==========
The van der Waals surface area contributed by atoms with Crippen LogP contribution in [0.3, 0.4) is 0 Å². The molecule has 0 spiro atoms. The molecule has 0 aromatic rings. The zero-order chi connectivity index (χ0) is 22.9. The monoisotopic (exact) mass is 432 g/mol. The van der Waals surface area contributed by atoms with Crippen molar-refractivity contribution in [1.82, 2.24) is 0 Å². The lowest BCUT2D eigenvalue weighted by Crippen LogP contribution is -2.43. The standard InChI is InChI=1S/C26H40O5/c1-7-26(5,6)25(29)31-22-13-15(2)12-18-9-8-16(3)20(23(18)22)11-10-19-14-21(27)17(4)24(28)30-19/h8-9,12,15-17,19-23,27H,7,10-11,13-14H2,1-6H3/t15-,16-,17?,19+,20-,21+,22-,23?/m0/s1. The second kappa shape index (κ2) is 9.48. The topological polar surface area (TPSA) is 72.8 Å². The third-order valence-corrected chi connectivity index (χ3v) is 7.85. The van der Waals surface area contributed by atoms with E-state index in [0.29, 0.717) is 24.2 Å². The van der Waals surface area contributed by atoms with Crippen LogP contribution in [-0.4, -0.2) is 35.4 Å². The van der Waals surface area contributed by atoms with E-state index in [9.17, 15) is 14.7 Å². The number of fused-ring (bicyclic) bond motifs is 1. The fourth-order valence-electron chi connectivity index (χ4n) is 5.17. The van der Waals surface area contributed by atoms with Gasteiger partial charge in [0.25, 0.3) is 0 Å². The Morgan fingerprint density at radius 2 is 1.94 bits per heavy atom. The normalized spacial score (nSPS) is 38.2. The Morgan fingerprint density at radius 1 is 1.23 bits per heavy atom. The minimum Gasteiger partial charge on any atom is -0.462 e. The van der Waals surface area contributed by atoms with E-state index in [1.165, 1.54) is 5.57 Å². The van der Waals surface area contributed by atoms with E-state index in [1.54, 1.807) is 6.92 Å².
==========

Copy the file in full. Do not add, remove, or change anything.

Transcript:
The van der Waals surface area contributed by atoms with Crippen LogP contribution in [0.3, 0.4) is 0 Å². The molecule has 0 spiro atoms. The molecule has 0 aromatic rings. The zero-order chi connectivity index (χ0) is 22.9. The monoisotopic (exact) mass is 432 g/mol. The van der Waals surface area contributed by atoms with Crippen molar-refractivity contribution in [1.82, 2.24) is 0 Å². The lowest BCUT2D eigenvalue weighted by Crippen LogP contribution is -2.43. The standard InChI is InChI=1S/C26H40O5/c1-7-26(5,6)25(29)31-22-13-15(2)12-18-9-8-16(3)20(23(18)22)11-10-19-14-21(27)17(4)24(28)30-19/h8-9,12,15-17,19-23,27H,7,10-11,13-14H2,1-6H3/t15-,16-,17?,19+,20-,21+,22-,23?/m0/s1. The second kappa shape index (κ2) is 9.48. The topological polar surface area (TPSA) is 72.8 Å². The third-order valence-corrected chi connectivity index (χ3v) is 7.85. The van der Waals surface area contributed by atoms with E-state index in [0.29, 0.717) is 24.2 Å². The van der Waals surface area contributed by atoms with Crippen LogP contribution in [-0.4, -0.2) is 35.4 Å². The van der Waals surface area contributed by atoms with E-state index in [9.17, 15) is 14.7 Å². The number of fused-ring (bicyclic) bond motifs is 1. The fourth-order valence-electron chi connectivity index (χ4n) is 5.17. The van der Waals surface area contributed by atoms with Gasteiger partial charge in [0.25, 0.3) is 0 Å². The Morgan fingerprint density at radius 2 is 1.94 bits per heavy atom. The normalized spacial score (nSPS) is 38.2. The Morgan fingerprint density at radius 1 is 1.23 bits per heavy atom. The minimum Gasteiger partial charge on any atom is -0.462 e. The van der Waals surface area contributed by atoms with E-state index in [1.165, 1.54) is 5.57 Å². The van der Waals surface area contributed by atoms with E-state index in [1.54, 1.807) is 6.92 Å².